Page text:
Minuteman Missile Site: What to See and Do

Last updated: December 19th, 2023 | Originally published: March 7, 2023
Minuteman Missile National Historic Site, Visitor Center

In order to prevent a nuclear war, US military personnel buried 1000 Minuteman missiles in the plains of America during the 1960’s. Landowners and residents in the Dakotas, Nebraska, Colorado, and nearby states have lived amongst these devastating weapons of war the past sixty years. Today we can relive this fading chapter in US history at the Minuteman Missile National Historic Site in SD.

From 1947, shortly after the end of WWII, until 1991, when the USSR dissolved, the United States of America and their Russian contemporaries enmeshed themselves in a geopolitical, economic, and ideological struggle known as The Cold War. The period was characterized by an aggressive arms race and ideological bids for world dominance.

Everyone’s way of life was at stake as two world superpowers stocked warhead upon warhead. Because of the proximity to Russian targets — a short path up and over the north pole — nuclear weapons of nation-ending authority were buried in silos across middle America.

These days it is hard to imagine the stress everyone must have felt during these uncertain years. The threat of complete, nuclear destruction perpetually loomed.

Artwork — Minuteman Missile National Historic Site

The Minuteman Missile Site was established in 1999. It consists of three facilities: Minuteman Missile Site Visitor Center; Launch Control Facility Delta-01; and Launch Facility (Missile Silo) Delta-09. The park presents an opportunity to reflect on a peaceful prairie that once held the power to destroy the world. It serves as a public venue for examining the challenges and paradoxes of Cold War. It is located an hour east of Rapid City, South Dakota.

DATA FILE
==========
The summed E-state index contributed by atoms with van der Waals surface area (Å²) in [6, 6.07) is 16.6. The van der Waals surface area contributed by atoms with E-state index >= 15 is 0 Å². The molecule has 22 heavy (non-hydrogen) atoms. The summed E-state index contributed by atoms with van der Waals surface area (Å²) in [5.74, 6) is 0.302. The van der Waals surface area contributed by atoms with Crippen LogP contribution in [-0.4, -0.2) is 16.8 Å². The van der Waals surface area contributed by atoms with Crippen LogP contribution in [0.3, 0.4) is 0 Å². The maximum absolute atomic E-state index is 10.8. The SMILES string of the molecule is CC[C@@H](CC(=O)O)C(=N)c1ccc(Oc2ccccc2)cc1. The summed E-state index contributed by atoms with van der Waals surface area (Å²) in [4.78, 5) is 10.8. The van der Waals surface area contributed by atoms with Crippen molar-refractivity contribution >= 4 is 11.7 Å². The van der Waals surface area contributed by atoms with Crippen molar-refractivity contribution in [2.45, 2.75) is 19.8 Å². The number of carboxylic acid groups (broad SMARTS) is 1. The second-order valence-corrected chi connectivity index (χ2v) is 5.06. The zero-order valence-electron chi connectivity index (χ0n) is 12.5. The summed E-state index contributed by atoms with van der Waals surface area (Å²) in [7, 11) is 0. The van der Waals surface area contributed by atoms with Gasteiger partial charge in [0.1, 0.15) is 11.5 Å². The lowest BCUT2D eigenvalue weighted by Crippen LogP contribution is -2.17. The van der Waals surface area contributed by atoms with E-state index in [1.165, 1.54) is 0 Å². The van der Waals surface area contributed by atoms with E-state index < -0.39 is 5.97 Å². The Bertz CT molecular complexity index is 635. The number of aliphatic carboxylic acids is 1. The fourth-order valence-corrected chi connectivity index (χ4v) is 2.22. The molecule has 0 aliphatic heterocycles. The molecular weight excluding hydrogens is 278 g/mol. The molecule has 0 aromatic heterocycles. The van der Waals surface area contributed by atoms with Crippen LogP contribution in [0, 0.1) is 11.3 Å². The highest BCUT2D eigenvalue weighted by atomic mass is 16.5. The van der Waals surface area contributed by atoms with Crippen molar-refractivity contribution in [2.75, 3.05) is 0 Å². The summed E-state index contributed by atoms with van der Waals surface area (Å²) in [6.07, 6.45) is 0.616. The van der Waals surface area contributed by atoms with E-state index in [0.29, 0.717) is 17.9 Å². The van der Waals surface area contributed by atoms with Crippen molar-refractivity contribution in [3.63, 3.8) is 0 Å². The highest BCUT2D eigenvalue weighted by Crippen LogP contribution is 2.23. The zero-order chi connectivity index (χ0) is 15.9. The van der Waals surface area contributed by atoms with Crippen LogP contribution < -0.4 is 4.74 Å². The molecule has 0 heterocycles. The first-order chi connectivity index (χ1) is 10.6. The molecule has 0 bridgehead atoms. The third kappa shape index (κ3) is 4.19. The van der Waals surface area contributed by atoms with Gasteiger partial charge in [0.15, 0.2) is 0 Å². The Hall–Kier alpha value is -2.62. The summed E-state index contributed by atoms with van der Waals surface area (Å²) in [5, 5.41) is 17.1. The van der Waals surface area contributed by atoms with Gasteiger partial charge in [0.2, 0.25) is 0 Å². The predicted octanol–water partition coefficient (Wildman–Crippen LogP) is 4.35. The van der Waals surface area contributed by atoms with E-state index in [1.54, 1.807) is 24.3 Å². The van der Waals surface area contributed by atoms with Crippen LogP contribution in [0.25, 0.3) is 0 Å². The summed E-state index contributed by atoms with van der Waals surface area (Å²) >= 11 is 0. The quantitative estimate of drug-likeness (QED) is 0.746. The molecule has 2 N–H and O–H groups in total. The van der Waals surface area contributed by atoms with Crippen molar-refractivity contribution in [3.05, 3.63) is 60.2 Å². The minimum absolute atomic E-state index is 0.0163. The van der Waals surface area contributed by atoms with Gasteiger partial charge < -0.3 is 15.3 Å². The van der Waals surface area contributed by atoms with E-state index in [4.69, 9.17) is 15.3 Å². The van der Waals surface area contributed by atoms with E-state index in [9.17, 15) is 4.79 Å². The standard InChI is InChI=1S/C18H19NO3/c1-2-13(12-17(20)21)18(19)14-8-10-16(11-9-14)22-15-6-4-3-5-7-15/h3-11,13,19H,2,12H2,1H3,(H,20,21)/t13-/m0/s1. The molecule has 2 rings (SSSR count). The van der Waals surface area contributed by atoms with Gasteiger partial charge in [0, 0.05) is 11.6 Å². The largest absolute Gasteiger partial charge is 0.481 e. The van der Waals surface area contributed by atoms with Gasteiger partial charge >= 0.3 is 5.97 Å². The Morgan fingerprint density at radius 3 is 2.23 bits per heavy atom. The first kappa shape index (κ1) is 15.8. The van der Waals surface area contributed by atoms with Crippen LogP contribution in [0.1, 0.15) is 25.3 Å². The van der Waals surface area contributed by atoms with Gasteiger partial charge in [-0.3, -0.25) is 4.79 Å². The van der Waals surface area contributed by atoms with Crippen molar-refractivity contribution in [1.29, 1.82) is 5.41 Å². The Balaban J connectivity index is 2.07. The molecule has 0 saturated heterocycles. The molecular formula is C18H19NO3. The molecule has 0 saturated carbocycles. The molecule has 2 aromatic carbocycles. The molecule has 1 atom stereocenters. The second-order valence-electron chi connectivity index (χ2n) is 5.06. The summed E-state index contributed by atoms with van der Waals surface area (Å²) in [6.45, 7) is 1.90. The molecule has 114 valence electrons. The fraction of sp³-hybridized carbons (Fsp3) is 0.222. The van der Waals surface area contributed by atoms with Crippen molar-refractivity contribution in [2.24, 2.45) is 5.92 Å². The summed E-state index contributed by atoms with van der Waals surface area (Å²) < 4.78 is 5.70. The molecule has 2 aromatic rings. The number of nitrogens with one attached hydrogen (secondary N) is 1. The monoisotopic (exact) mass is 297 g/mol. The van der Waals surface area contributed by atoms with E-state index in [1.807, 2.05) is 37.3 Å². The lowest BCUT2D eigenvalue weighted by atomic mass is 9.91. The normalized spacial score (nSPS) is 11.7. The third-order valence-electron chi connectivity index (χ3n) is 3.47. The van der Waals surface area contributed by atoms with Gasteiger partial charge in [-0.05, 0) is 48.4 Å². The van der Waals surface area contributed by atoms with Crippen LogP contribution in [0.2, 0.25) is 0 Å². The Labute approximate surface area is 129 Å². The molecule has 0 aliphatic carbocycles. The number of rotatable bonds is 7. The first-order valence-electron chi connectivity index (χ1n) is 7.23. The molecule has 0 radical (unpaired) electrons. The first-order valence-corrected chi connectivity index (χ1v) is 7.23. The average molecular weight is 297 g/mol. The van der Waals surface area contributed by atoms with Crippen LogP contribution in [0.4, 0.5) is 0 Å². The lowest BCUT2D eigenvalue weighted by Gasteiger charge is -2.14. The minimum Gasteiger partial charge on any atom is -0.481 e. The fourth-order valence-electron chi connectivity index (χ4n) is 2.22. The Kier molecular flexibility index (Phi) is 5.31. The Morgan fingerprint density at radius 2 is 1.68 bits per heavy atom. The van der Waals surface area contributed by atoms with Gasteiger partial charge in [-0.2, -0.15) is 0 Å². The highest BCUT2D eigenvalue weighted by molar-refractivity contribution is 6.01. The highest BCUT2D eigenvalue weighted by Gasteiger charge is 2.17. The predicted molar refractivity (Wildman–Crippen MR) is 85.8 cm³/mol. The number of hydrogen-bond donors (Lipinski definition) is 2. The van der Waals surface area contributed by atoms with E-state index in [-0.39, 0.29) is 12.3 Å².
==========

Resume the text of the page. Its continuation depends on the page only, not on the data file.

Here is a Map of the Facilities.

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Minuteman Missile Site SD Visitor Center

The Minuteman Missile Site Visitor Center is packed with historical information. There is an entertaining film that breaks down the Cold War Era to a child’s level.

They have placards and models (some shown on this web page), that explain the finer details of the situation, including: ideological differences between the two countries; the US defense system; protocols for a return assault; life for the service men and women who waited at the ready; the uneasy times for US citizens; and stories of how our leaders narrowly avoided the greatest calamity the world could have ever known.

Minuteman Missile National Historic Site, Visitor Center
Russian Propaganda — Minuteman Missile Site SD

The purpose of the Minuteman Missile National Historic Site SD is to tell the story of the missiles and the lesson learned in nuclear deterrence. 

Two powerful nations fought an unwinnable war. They pushed it to the brink.

It isn’t hard to see how this could happen — it was the ultimate showdown between the two toughest kids at school.

All of mankind learned from this situation. We discovered the approach was flawed beyond usefulness. The world is a better place because of this traumatic event.

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Launch Control Facility Delta-01

Minuteman Missile National Historic Site, Launch Control Facility, Delta-01